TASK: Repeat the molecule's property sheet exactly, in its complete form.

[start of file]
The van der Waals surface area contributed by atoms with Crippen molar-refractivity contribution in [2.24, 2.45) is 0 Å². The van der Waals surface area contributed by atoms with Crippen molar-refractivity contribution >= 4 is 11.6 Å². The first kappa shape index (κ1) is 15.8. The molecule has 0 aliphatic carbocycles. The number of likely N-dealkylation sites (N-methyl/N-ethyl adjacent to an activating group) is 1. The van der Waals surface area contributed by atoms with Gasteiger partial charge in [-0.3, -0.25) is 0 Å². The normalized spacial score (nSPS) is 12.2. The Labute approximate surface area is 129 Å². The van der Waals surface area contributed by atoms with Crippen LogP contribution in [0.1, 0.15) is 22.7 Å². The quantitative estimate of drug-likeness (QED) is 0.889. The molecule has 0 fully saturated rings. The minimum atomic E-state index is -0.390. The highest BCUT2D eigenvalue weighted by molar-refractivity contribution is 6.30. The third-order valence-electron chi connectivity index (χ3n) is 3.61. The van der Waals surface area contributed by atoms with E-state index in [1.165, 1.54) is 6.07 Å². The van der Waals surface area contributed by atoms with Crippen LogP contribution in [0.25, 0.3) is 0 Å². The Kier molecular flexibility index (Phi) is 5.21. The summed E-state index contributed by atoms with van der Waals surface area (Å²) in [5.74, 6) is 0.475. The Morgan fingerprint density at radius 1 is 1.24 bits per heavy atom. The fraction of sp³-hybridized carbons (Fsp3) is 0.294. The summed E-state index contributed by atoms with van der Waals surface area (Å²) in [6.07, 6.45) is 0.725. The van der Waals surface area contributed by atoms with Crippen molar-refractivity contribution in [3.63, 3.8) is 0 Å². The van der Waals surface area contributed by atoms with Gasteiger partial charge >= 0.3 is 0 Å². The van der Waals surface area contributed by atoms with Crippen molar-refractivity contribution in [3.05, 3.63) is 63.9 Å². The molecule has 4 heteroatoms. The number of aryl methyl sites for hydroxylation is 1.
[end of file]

The van der Waals surface area contributed by atoms with Crippen molar-refractivity contribution in [2.24, 2.45) is 0 Å². The van der Waals surface area contributed by atoms with Crippen molar-refractivity contribution >= 4 is 11.6 Å². The first kappa shape index (κ1) is 15.8. The molecule has 0 aliphatic carbocycles. The number of likely N-dealkylation sites (N-methyl/N-ethyl adjacent to an activating group) is 1. The van der Waals surface area contributed by atoms with Gasteiger partial charge in [-0.3, -0.25) is 0 Å². The normalized spacial score (nSPS) is 12.2. The Labute approximate surface area is 129 Å². The van der Waals surface area contributed by atoms with Crippen LogP contribution in [0.1, 0.15) is 22.7 Å². The quantitative estimate of drug-likeness (QED) is 0.889. The molecule has 0 fully saturated rings. The minimum atomic E-state index is -0.390. The highest BCUT2D eigenvalue weighted by molar-refractivity contribution is 6.30. The third-order valence-electron chi connectivity index (χ3n) is 3.61. The van der Waals surface area contributed by atoms with E-state index in [1.165, 1.54) is 6.07 Å². The van der Waals surface area contributed by atoms with Crippen LogP contribution in [0.25, 0.3) is 0 Å². The Kier molecular flexibility index (Phi) is 5.21. The summed E-state index contributed by atoms with van der Waals surface area (Å²) in [5.74, 6) is 0.475. The Morgan fingerprint density at radius 1 is 1.24 bits per heavy atom. The fraction of sp³-hybridized carbons (Fsp3) is 0.294. The summed E-state index contributed by atoms with van der Waals surface area (Å²) in [6.07, 6.45) is 0.725. The van der Waals surface area contributed by atoms with Crippen molar-refractivity contribution in [3.63, 3.8) is 0 Å². The van der Waals surface area contributed by atoms with Gasteiger partial charge >= 0.3 is 0 Å². The van der Waals surface area contributed by atoms with Crippen molar-refractivity contribution in [3.05, 3.63) is 63.9 Å². The molecule has 4 heteroatoms. The number of aryl methyl sites for hydroxylation is 1.